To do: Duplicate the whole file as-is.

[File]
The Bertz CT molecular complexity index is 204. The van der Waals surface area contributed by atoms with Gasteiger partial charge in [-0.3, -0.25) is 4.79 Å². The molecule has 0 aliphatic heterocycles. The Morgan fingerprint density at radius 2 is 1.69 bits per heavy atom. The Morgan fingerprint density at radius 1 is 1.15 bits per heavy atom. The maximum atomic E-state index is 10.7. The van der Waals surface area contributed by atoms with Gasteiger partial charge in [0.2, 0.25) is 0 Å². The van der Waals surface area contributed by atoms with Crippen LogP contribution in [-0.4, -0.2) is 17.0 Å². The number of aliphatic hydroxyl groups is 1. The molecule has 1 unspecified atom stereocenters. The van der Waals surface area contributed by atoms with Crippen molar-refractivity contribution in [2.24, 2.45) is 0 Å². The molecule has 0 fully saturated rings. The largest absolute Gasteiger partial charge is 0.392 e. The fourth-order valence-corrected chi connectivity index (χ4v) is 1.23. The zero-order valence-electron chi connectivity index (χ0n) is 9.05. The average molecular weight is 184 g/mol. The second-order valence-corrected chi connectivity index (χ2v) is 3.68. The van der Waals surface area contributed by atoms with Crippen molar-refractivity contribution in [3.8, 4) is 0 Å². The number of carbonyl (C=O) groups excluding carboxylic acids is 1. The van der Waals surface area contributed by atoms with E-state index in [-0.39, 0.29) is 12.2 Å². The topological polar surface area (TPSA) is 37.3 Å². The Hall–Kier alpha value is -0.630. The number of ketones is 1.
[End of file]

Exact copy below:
The Bertz CT molecular complexity index is 204. The van der Waals surface area contributed by atoms with Gasteiger partial charge in [-0.3, -0.25) is 4.79 Å². The molecule has 0 aliphatic heterocycles. The Morgan fingerprint density at radius 2 is 1.69 bits per heavy atom. The Morgan fingerprint density at radius 1 is 1.15 bits per heavy atom. The maximum atomic E-state index is 10.7. The van der Waals surface area contributed by atoms with Gasteiger partial charge in [0.2, 0.25) is 0 Å². The van der Waals surface area contributed by atoms with Crippen LogP contribution in [-0.4, -0.2) is 17.0 Å². The number of aliphatic hydroxyl groups is 1. The molecule has 1 unspecified atom stereocenters. The van der Waals surface area contributed by atoms with Crippen molar-refractivity contribution in [2.24, 2.45) is 0 Å². The molecule has 0 fully saturated rings. The largest absolute Gasteiger partial charge is 0.392 e. The fourth-order valence-corrected chi connectivity index (χ4v) is 1.23. The zero-order valence-electron chi connectivity index (χ0n) is 9.05. The average molecular weight is 184 g/mol. The second-order valence-corrected chi connectivity index (χ2v) is 3.68. The van der Waals surface area contributed by atoms with Crippen molar-refractivity contribution in [3.8, 4) is 0 Å². The number of carbonyl (C=O) groups excluding carboxylic acids is 1. The van der Waals surface area contributed by atoms with E-state index in [-0.39, 0.29) is 12.2 Å². The topological polar surface area (TPSA) is 37.3 Å². The Hall–Kier alpha value is -0.630. The number of ketones is 1.